This is confirms my impressions strongly enough that I'm willing to offer Mr. Rafferty -- or anyone else -- a modest wager. I claim that the characters in Elmore Leonard's crime novels are not significantly chattier than the characters in his western novels, and that in both genres, the heroes are at least as chatty as the villains. I also claim that the proportion of dialogue in Leonard's novels, taken as a whole, is on the high end of the distribution for recent popular writers. I bet that if we counted up the amounts and proportions of talk in a larger sample of books, the numbers would continue to confirm this. The stakes? Up to you; but at least, if you can show me that I'm wrong, I'll buy you breakfast.

OK, what about Elmore Leonard's allegedly sparse man's-gotta-do-what-a-man's-gotta-do approach to motivation? This is harder to quantify, and I've come to the end of my breakfast hour. For now I'll limit myself to noting that in the four chapters that I scanned, just about everything -- all the dialogue and all the action -- is directly relevant to the characters' motivation in the conflicts that will follow. And a surprisingly large amount of the talk is explicitly about motivation.

Here's a bit of dialogue from City Primeval. A reporter is interviewing the hero, detective Raymond Cruz:

"That's it -- you're trying to look older, aren't you? The big mustache, conservative navy-blue suit -- but know how you come off?"


"Like someone posing in an old tintype photo, old-timey."

Raymond leaned on the table, interested. "No kidding, that's what you see?"

"Like you're trying to look like young Wyatt Earp," the girl from the News said, watching him closely. "You relate to that, don't you? The no-bullshit Old West lawman."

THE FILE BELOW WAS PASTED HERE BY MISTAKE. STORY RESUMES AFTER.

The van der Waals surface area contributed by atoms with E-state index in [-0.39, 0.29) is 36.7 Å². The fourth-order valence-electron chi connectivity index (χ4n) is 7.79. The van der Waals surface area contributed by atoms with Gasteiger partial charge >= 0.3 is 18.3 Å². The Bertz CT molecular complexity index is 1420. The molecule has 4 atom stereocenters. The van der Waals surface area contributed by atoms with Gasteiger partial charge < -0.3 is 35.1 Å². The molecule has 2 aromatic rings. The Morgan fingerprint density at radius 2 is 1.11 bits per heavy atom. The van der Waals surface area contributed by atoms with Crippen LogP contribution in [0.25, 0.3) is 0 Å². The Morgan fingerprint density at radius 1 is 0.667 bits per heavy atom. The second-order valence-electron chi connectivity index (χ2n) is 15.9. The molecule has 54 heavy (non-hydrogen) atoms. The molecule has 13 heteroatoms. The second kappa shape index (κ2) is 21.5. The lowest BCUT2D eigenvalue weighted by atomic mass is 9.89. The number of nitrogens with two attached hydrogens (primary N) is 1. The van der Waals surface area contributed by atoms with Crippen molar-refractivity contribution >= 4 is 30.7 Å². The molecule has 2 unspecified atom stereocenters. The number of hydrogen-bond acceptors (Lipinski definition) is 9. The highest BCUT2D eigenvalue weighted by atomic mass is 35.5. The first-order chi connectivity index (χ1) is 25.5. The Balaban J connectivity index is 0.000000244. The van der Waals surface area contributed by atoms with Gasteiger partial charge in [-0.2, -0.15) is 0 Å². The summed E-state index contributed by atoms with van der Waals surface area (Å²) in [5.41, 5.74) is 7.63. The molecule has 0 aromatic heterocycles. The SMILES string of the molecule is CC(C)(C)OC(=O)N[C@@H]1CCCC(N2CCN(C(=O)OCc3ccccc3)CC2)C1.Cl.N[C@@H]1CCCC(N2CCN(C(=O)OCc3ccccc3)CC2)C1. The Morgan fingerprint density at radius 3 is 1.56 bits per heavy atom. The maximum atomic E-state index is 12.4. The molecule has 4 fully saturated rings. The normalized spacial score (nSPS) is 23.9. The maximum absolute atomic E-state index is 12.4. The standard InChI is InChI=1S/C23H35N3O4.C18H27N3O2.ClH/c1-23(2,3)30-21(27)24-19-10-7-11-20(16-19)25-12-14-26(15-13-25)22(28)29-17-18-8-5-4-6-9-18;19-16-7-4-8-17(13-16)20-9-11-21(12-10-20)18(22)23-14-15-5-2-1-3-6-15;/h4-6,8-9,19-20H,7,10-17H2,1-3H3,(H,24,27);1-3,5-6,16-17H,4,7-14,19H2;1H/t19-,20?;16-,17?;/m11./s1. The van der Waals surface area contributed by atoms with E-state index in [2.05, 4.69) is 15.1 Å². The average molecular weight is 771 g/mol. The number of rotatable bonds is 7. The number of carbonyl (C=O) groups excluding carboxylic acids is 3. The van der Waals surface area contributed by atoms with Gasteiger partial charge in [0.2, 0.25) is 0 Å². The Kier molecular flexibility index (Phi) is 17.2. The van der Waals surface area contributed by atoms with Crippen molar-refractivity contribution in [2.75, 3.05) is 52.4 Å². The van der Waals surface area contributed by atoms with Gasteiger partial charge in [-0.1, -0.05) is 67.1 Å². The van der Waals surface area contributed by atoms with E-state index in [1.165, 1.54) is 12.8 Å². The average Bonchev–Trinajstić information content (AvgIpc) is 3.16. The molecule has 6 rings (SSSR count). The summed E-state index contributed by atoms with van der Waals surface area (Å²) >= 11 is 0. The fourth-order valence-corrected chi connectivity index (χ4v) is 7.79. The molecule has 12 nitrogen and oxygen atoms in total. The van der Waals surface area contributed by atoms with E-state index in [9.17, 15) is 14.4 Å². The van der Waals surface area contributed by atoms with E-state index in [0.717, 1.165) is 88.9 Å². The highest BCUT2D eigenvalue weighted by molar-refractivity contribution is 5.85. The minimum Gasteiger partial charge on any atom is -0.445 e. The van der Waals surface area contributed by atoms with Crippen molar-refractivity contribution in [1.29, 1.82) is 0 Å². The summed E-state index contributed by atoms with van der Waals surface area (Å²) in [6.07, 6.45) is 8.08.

"Well," Raymond said, "you know where Holy Trinity is? South of here, not far from Tiger Stadium? That's where I grew up. We played cowboys and Indians over on Belle Isle, shot at each other with B-B guns. I was born in McAllen, Texas, but I don't remember much about living there."

This stuff about laconic male heros is the other side of the stubborn stereotype about gabby women. And curiously, it seem that both ideas are just as false in fiction as in fact.

[Update -- an anonymous educator writes:

I love the language log, even if I can only understand 2/3 of it. And I remain a fan of David Foster Wallace - in fact, you guys made him more likeable by humanizing his brilliance to some extent.

Anyhow, I'm writing about Elmore Leonard. Anyone familiar with his work knows that it is driven by dialogue. That's what makes him Elmore Leonard. It's strange that the NYT editors would let those claims stand, assuming they had even a passing knowledge of Mr. Leonard's work.

It's a puzzle. I've speculated that journalists are more concerned about whether "facts" are morally instructive than whether they've true, but I have no evidence for this hypothesis beyond its power to account for journalists' behavior in all its unaccountable variety. The author of Heads Up: The Blog, who seems to be a sort of social scientist working undercover as a newspaper editor, put it more charitably in an email to me last year: "For better or worse, that's a function of journalism; it transmits cultural norms and empirical data in roughly equal proportions."

Of course, I agree with Anonymous Educator that the role of dialogue in Elmore Leonard's writing ought to be a cultural commonplace. But as with our fellow citizens' inadequate knowledge of the Simpsons, this is apparently an area where we teachers need to work harder. ]

Posted by Mark Liberman at September 13, 2007 06:53 AM